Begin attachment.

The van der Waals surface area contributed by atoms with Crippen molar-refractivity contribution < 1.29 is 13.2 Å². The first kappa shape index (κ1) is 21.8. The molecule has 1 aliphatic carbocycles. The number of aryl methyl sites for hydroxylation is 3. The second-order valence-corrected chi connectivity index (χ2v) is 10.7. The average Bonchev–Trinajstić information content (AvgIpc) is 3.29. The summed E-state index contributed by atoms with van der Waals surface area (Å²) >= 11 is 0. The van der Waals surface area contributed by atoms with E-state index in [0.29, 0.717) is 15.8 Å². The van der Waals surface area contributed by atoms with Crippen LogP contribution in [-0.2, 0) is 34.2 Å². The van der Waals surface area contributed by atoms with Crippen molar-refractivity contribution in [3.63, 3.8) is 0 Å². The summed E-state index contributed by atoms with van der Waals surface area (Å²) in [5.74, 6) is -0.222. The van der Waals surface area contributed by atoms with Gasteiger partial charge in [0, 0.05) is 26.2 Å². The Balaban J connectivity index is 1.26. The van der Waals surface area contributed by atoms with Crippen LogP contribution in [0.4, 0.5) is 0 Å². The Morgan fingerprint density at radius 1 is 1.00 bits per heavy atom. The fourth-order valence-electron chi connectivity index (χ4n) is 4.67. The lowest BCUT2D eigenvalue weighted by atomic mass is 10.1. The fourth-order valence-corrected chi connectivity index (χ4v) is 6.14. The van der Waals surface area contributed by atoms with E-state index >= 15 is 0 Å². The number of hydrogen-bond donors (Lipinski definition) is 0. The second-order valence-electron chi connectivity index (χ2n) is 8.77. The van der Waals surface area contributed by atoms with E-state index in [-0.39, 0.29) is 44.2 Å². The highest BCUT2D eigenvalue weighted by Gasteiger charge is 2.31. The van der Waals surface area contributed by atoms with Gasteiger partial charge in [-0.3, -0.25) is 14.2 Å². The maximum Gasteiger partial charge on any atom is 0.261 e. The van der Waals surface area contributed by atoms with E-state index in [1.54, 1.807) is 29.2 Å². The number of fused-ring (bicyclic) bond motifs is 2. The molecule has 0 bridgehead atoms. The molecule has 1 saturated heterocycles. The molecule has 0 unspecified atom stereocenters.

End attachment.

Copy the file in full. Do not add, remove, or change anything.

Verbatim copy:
The van der Waals surface area contributed by atoms with Crippen molar-refractivity contribution < 1.29 is 13.2 Å². The first kappa shape index (κ1) is 21.8. The molecule has 1 aliphatic carbocycles. The number of aryl methyl sites for hydroxylation is 3. The second-order valence-corrected chi connectivity index (χ2v) is 10.7. The average Bonchev–Trinajstić information content (AvgIpc) is 3.29. The summed E-state index contributed by atoms with van der Waals surface area (Å²) >= 11 is 0. The van der Waals surface area contributed by atoms with E-state index in [0.29, 0.717) is 15.8 Å². The van der Waals surface area contributed by atoms with Crippen LogP contribution in [-0.2, 0) is 34.2 Å². The van der Waals surface area contributed by atoms with Crippen molar-refractivity contribution in [3.63, 3.8) is 0 Å². The summed E-state index contributed by atoms with van der Waals surface area (Å²) in [5.74, 6) is -0.222. The van der Waals surface area contributed by atoms with Gasteiger partial charge in [0, 0.05) is 26.2 Å². The Balaban J connectivity index is 1.26. The van der Waals surface area contributed by atoms with Crippen LogP contribution in [0.4, 0.5) is 0 Å². The Morgan fingerprint density at radius 1 is 1.00 bits per heavy atom. The fourth-order valence-electron chi connectivity index (χ4n) is 4.67. The lowest BCUT2D eigenvalue weighted by atomic mass is 10.1. The fourth-order valence-corrected chi connectivity index (χ4v) is 6.14. The van der Waals surface area contributed by atoms with E-state index >= 15 is 0 Å². The number of hydrogen-bond donors (Lipinski definition) is 0. The second-order valence-electron chi connectivity index (χ2n) is 8.77. The van der Waals surface area contributed by atoms with E-state index in [-0.39, 0.29) is 44.2 Å². The highest BCUT2D eigenvalue weighted by Gasteiger charge is 2.31. The van der Waals surface area contributed by atoms with Gasteiger partial charge in [-0.3, -0.25) is 14.2 Å². The maximum Gasteiger partial charge on any atom is 0.261 e. The van der Waals surface area contributed by atoms with E-state index in [1.54, 1.807) is 29.2 Å². The number of fused-ring (bicyclic) bond motifs is 2. The molecule has 0 bridgehead atoms. The molecule has 1 saturated heterocycles. The molecule has 0 unspecified atom stereocenters.